Out-Law / Your Daily Need-To-Know

Legal innovation has to be about more than technology

Out-Law Analysis | 09 Mar 2022 | 2:10 pm | 2 min. read

It can be tempting for in-house legal teams – facing pressures to take on more responsibility and exercise their functions more efficiently – to look to technology for new ways of doing things. Rarely will technology on its own be a ‘silver bullet’, however.

Technology will often form part of the solution, but first it is important to understand the problem it is supposed to solve. Only then will innovation be possible and deliver meaningful change. Managed legal services offer legal teams a route through which to achieve this innovation.

Unpicking what ‘innovation’ means

Innovation’ is often a buzz word and a byword for ‘technology’. The rhetoric around the benefits of lawtech has been so great in recent years that many assume it is the best, and only, solution – especially if they want to take an innovative approach. Though lawtech has a huge range of benefits when implemented and used correctly, it is only a small part of what innovation is.

In many instances, innovation could and should simply mean doing the day-to-day things better. This can often be missed in favour of the new shiny thing – especially as pressure mounts for businesses to do things differently.

The past two years have created a unique environment which demanded innovation like never before: new risks had to be managed; teams shifted to working from home; decision-making hierarchies were flattened; and teams interacted and collaborated like never before. As the economic and global political landscape continues to shift, there is no doubt that this pressure to do things differently will continue for legal teams, especially as the role has grown and expanded in recent years, touching all corners of a business. Assessing operational efficiencies to free up senior lawyers to engage with the business on top-level priorities, managing a team smartly and employing a range of innovations to assist in achieving these efficiencies, will continue to be priorities post-pandemic.

Innovation can simply mean taking a process and re-examining it. So often we see clients tempted to jump to technology solutions without first assessing the context of the problem – whether that is high staff turnover or trying to do more work with a reduced budget and headcount. Understanding what the problem is, why it is happening and what the overall objectives are should always be the first vital step. Taking innovation toits broadest definition – as discovering and implementing a new way to do things – is the answer.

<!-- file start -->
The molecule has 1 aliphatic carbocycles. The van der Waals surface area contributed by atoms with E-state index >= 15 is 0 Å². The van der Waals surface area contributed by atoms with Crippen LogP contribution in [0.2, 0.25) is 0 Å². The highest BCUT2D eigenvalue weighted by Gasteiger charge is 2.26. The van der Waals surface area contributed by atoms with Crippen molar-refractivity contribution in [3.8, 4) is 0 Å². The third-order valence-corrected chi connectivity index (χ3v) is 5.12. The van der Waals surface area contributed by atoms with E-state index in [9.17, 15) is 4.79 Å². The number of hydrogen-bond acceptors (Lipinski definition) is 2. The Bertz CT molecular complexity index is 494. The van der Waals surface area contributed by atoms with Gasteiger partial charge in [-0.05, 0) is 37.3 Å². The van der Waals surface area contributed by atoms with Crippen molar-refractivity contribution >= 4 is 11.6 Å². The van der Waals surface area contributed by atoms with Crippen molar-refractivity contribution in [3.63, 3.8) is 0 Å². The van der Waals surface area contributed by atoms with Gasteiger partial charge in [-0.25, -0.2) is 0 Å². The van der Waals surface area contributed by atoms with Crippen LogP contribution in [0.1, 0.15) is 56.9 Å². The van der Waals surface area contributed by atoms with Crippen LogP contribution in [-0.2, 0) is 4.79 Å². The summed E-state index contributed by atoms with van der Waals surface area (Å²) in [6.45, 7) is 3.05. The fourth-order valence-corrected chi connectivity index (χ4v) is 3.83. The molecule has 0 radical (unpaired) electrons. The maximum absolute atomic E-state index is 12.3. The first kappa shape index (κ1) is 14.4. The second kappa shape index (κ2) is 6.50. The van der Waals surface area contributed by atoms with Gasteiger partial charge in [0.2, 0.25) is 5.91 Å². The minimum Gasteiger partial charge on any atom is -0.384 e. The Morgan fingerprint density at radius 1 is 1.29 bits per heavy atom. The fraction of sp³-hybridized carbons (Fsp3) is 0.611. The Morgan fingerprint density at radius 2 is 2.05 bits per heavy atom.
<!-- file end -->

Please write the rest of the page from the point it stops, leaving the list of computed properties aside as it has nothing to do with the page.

The ubiquity of technology as a solution to all life’s problems is not the only reason it is perceived as encompassing innovation – it is also because, sometimes, it is superficially easier than the alternative.

Often processes are one of the core problems for a struggling legal team, and changing behaviours and attitudes can radically alter how things are done, creating efficiencies and removing waste. However, changing how a human approaches a task, which may have been done the same way for a long time and often for good reasons, is difficult. Where to even start can feel almost impossible. The neuroscience behind how we react to change is complex, and introducing meaningful and positive change to a team can take a long time.

The role for managed legal services

Whilst technology was a great help throughout the pandemic it was really the people who innovated the most, shifting priorities and changing how things were done overnight. Keeping up the momentum and appetite for doing things differently when so many of us want to go ‘back to normal’ and find comfort in the way things have always been done is likely to be the next challenge for legal teams.

Pinsent Masons offers managed legal services. We take clients through a careful process of identifying all facets of their problem and what they want to achieve before suggesting an innovative solution. This often involves technology but rarely is this the only solution, and we use our Lean Six Sigma approach to identify process and resource improvements too. Forgetting about the broadest definition of innovation could be to the detriment of finding a truly pioneering, workable solution.

We are processing your request. \n Thank you for your patience. An error occurred. This could be due to inactivity on the page - please try again.